The Muse – Illusive but friendly…

Every Writer has one of these Creatures sat on your shoulder. As do Artists, Musicians, Dancers, Crafters, Cooks… any creative pursuit attracts the Muse. So what on earth are they?

Muse Species

There are the species that I (personally) have encountered:

The Pen Muse
This is the muse that is attracted to Writers. It can look like anything; it’s a sneaky Bugger at the best of times, always changing form and hiding when you least expect it.
It delights in whispering in your ear just as you drop off to sleep or inspiring the weirdest of dreams… and when you try to write them down somehow, it runs off again, leaving a trail of gibberish behind it that is a pain in the arse to decipher the next morning…

The Paintbrush Muse
This one loves to sit in warm sunny places and will often curl up on whatever it is that you’re drawing or trying to work on. Yes, it often takes the form of a cat or dog – mostly because it adores getting in on the action and leaving hairs in the paint (clay, plaster, glue etc).
It’s also the best Muse for Dreamtime because they love to sleep.

The Tool Muse
This one usually takes the form of a Magazine, brand new tool, pattern or material. It is primarily a Crafting Muse , but I have seen it appear in the kitchen as well, usually after a visit to IKEA  or receiving the Lakeland catalogue through the door. It usually inspires a new crafting pursuit, but will jump ship to the next new tool / crafting idea after you’ve used it a few times, thus forcing you to collect tools and materials!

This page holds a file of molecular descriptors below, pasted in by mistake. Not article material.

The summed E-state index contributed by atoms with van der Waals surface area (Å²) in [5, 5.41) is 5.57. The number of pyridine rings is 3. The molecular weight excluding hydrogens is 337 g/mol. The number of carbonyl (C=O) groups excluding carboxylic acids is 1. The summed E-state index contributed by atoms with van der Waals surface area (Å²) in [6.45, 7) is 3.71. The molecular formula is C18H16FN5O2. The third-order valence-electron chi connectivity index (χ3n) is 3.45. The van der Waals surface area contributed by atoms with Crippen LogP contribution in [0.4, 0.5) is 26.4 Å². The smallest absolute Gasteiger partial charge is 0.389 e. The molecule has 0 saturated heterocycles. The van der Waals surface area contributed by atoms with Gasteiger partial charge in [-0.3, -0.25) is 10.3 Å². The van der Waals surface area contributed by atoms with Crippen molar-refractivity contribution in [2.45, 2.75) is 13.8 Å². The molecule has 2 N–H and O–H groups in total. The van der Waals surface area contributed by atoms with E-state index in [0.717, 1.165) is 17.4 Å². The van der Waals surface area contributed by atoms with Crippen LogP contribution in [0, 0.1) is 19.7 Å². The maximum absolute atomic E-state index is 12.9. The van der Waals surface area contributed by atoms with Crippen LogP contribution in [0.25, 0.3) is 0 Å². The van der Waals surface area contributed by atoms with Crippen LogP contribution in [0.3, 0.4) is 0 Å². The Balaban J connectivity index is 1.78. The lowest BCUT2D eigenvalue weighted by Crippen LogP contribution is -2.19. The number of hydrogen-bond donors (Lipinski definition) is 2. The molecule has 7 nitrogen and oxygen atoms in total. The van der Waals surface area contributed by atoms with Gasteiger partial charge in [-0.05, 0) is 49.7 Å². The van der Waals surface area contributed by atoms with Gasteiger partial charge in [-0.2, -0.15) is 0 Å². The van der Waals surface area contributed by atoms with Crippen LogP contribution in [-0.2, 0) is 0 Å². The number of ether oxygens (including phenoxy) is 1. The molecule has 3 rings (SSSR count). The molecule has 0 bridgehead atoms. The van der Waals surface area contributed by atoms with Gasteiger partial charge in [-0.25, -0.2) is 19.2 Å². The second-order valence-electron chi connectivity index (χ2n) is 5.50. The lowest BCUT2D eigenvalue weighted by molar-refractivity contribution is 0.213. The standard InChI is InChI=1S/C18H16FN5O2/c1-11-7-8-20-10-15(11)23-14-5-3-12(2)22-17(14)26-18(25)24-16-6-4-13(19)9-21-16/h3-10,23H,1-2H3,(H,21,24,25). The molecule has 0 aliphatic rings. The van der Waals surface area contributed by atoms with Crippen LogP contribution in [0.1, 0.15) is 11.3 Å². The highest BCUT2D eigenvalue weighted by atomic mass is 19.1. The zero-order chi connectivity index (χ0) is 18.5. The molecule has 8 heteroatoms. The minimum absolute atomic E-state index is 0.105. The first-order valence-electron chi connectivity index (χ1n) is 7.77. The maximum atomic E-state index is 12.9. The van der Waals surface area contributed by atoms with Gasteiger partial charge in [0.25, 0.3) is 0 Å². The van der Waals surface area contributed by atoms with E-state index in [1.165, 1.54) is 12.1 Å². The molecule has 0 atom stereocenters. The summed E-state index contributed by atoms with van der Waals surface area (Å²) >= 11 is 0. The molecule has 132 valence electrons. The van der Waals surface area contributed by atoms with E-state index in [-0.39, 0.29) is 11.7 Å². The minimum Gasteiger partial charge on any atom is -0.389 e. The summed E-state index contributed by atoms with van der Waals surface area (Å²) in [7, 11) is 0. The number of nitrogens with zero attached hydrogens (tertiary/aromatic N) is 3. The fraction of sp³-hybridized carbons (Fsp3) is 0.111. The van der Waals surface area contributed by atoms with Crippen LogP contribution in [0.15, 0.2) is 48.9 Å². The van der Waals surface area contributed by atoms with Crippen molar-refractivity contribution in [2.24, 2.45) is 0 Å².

Care of Your Muse

This is completely different from person to person. The Muse tends to enjoy your own favourite foods and beverages, so make sure that you imbibe and eat those things that it likes on a regular basis or you risk losing it to a Creative that will feed it in the way it likes.

Muses like to bathe regularly, they can get strangely obstinate when they feel they are dirty. Again, the method of bathing is different from Muse to Muse. Some like to soak in a bubble bath, others enjoy the bracing experience of a shower.  I’ve come across some species that like to swim in pools and still others that appear to prefer salt water.

Muses appear to have different sleeping schedules to Humans. They can be awake and bouncy, ready to play, at the oddest of hours or sleeping soundly for hours. However, (in my experience) they seem to function best when you’re warm and snuggled into something soft.

Personally, I’ve found that the Pen Muse is the worst for inappropriate sleep – when I’m sitting at the desk ready to write; he’s curled up somewhere warm asleep and when I’m just about dropping off to sleep on my keyboard, he’s awake and inspired, poking me with his inky paws and telling me what to write next.

You will find that when your Muse is ill, you will find it VERY difficult to concentrate on any creative endeavour. There is no real cure to this other than time and proper care.

Sorry if you were looking for a quick fix…

Play / Exercise
All Muses like to play.  What they play with varies. Some Muses like to exert physical effort and enjoy Team Sports, Running, Swimming, Walking… the list is a long one! Others will be drawn to Music and you can take them out Dancing or to Zumba.
There are more sedentary Muses as well; these tend to like watching TV, going to the Movies or playing Console / Computer Games.
The third type is in the middle of these two. These Muses that will work best with a varied play routine.

Playtime is usually when you can get the very best ideas out of them, but be warned; not every idea will be a viable one or will be what you are looking for for the piece you are currently working on.  Just make a note of them (mentally or otherwise) and keep playing until the Muse indicates that it needs to rest.

Training Your Muse

It is possible to train your Muse to produce ideas on command. They are fickle creatures though and you will find that if you try too hard to train your muse it could get upset with you and disappear on you.
Sadly I cannot advise you on what the best training is – it’s entirely personal to the Muse in question and often takes considerable trial-and-error over many years to perfect.

I have not yet found the perfect training regime.